What needs to be done when you inherit an Individual Retirement Account (IRA) (including Roth IRAs)?
For an account that is probably the widest-used tax shelter, the tax rules that apply to IRAs are very complex. There are actions that need to be done in a very short time frame, or significant tax benefits can be lost and big penalties can be imposed (like a 50% penalty for failure to take a required minimum distribution).
Executors and trustees don't administer IRAs. A decedent who owned an IRA might not even have an estate or trust. The beneficiary of an IRA might have to track down information about the account and apply to the custodian for benefits.
CPA extraordinaire Michael Jones has taken on the difficult task of spelling out what the beneficiary of an IRA should do. Other IRA experts that praise his book include Natalie Choate, Robert Keebler and Ed Slott (and little old me).
Michael Jones mostly works as a consultant to estate attorneys and CPAs on difficult estate litigation cases. He performs mathematical financial analyses that remind me of an actuary. He wrote Final Regulations Governing Required Minimum Distributions, a special supplement to The Pension Answer Book. He is the chair of Trust and Estates magazine's Retirement Benefits Committee. Michael is a widely-sought speaker for Tax and Estate Institutes around the United States, has written many articles for professional publications and has been quoted in the Wall Street Journal, New York Times, Forbes magazine and other publications.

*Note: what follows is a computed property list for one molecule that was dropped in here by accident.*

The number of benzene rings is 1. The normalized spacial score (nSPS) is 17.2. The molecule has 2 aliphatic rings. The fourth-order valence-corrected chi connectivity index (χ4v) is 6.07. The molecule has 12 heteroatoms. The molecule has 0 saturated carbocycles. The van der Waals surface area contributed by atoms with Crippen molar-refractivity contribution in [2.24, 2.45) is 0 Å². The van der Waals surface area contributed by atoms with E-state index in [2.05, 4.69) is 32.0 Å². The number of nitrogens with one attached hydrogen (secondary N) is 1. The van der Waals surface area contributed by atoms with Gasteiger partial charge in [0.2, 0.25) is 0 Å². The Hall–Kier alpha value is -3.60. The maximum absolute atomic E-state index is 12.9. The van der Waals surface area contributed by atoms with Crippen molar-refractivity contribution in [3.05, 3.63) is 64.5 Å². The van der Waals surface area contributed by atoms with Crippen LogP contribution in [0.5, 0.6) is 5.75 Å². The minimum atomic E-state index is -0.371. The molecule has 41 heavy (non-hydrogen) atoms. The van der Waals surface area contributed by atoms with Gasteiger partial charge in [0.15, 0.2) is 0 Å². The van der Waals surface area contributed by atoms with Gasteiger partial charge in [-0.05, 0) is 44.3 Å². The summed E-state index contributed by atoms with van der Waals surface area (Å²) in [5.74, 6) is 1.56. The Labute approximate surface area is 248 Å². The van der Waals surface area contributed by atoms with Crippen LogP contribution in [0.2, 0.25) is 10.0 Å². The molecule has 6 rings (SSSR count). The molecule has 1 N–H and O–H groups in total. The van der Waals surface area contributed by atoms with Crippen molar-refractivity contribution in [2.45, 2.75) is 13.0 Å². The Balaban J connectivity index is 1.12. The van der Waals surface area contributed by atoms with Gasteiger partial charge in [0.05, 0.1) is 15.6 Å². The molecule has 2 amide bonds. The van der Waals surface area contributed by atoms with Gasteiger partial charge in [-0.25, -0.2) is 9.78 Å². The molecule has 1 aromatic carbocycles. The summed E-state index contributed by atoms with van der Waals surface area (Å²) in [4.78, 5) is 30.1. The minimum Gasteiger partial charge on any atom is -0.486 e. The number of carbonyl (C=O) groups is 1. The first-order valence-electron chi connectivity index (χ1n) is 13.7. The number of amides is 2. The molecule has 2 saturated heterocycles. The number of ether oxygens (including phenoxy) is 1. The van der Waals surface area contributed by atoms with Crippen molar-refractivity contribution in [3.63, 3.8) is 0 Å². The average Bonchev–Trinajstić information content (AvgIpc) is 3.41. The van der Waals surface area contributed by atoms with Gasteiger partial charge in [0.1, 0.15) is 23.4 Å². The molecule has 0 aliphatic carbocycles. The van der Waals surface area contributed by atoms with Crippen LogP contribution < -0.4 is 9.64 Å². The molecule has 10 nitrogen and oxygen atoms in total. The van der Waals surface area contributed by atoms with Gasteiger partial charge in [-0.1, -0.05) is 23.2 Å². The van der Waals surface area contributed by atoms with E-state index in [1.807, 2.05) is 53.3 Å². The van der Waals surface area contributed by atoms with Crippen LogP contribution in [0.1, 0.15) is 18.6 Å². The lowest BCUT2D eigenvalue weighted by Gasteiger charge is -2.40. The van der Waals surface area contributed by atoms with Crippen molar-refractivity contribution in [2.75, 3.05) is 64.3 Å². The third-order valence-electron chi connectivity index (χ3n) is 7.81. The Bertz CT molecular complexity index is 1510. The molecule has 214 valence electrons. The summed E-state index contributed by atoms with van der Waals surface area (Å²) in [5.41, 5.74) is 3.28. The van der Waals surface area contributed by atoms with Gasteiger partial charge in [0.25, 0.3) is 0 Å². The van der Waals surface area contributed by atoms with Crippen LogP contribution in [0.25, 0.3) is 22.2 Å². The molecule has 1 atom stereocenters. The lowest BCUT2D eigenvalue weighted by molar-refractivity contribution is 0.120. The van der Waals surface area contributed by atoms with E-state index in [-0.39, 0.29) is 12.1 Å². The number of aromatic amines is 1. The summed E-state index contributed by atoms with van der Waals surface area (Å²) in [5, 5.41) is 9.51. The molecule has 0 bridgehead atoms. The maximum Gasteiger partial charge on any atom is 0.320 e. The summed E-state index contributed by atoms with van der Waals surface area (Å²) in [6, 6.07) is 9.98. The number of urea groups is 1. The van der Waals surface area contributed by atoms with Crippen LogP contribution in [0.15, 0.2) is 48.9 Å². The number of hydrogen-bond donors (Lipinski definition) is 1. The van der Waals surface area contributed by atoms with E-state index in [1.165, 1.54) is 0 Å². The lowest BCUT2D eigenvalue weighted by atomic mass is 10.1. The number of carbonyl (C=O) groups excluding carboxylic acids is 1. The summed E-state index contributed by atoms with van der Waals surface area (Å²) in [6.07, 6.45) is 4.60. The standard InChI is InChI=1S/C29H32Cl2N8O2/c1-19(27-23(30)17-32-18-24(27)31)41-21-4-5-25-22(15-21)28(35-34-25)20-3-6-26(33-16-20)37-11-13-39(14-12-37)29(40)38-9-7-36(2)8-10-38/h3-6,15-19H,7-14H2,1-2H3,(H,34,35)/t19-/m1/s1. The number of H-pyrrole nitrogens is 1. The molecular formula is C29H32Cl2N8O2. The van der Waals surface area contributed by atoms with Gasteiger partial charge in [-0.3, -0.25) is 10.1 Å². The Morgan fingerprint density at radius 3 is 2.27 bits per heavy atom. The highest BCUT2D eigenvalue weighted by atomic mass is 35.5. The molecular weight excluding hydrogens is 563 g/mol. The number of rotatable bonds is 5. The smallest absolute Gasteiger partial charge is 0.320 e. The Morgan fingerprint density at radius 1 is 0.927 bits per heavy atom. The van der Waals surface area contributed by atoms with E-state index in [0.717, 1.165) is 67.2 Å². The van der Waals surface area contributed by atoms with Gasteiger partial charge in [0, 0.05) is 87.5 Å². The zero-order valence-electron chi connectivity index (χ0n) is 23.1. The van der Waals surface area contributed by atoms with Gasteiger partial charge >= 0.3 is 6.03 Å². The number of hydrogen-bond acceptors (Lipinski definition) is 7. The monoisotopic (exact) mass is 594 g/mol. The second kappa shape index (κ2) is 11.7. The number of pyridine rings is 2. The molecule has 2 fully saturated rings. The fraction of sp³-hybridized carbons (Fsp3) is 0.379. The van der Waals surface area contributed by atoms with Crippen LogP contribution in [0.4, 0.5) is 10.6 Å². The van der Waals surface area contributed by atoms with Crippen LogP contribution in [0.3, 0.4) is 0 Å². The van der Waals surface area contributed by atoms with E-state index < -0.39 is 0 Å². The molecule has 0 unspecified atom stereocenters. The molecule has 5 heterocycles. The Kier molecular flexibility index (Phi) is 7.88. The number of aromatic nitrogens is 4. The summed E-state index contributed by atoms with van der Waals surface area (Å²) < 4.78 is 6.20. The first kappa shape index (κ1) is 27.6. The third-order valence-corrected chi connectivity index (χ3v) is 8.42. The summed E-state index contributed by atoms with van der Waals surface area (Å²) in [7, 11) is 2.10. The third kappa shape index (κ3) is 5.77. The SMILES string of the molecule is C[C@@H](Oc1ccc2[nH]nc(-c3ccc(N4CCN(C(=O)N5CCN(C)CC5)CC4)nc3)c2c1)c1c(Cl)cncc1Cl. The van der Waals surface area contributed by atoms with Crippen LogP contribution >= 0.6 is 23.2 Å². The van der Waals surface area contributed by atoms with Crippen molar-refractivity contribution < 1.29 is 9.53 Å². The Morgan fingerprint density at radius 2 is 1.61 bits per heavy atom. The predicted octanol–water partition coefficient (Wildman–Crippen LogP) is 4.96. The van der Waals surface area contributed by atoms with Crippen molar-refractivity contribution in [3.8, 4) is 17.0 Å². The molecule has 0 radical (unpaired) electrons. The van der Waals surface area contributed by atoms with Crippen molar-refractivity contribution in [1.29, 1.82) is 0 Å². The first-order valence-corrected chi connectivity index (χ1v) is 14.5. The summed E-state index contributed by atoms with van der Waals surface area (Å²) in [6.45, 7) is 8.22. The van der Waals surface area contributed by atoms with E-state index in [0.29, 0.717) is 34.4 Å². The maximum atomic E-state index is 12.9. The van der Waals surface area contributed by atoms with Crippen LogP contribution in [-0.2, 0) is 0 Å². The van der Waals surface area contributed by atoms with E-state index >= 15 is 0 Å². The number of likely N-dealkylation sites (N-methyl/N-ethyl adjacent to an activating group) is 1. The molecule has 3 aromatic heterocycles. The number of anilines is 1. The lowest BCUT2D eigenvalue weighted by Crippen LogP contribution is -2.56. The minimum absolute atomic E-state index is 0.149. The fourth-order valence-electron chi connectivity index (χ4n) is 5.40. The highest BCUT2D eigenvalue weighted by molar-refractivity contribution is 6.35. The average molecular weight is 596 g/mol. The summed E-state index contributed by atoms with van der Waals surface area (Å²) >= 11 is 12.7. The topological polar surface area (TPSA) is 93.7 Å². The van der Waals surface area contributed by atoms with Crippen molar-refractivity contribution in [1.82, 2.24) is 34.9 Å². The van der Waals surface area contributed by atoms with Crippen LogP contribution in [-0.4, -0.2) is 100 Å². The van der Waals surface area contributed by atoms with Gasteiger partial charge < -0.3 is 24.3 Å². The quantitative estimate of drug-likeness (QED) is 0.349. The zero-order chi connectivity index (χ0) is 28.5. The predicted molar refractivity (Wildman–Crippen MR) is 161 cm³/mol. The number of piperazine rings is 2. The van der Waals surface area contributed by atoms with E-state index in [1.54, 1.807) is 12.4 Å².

At a recent Estate Planning Council meeting, Michael bragged there isn't one footnote or Internal Revenue Code reference in this book. In my opinion, the book is authoritative, but won't be the last stop for tax practitioners. They need to know the source of the information. This book is intended to be a guide for the layperson, working together with tax and estate counsel.
Here are a few questions answered in this book:
- Is a distribution required for the year of death? If so, who gets it?
- How should you handle an account with multiple beneficiaries? (What if a charity is also a beneficiary?)
- Should a surviving spouse always immediately rollover an inherited IRA to his or her own account?
- What distributions are required for a beneficiary other than a surviving spouse, and when must they be made?
- What happens when a trust is named as a beneficiary of an IRA?
- Can you redirect your benefits to someone else?
The "Great Generation" is in its 80s and 90s. The Baby Boomers are becoming senior citizens. Many of these individuals will become deceased in a short time, and you might be one of their beneficiaries. You will be better prepared if you own and read Inheriting An IRA. You can get a copy at www.inheritinganira.com.
Buy it on Amazon: Inheriting an IRA: How to Create a Lifetime of Paychecks.
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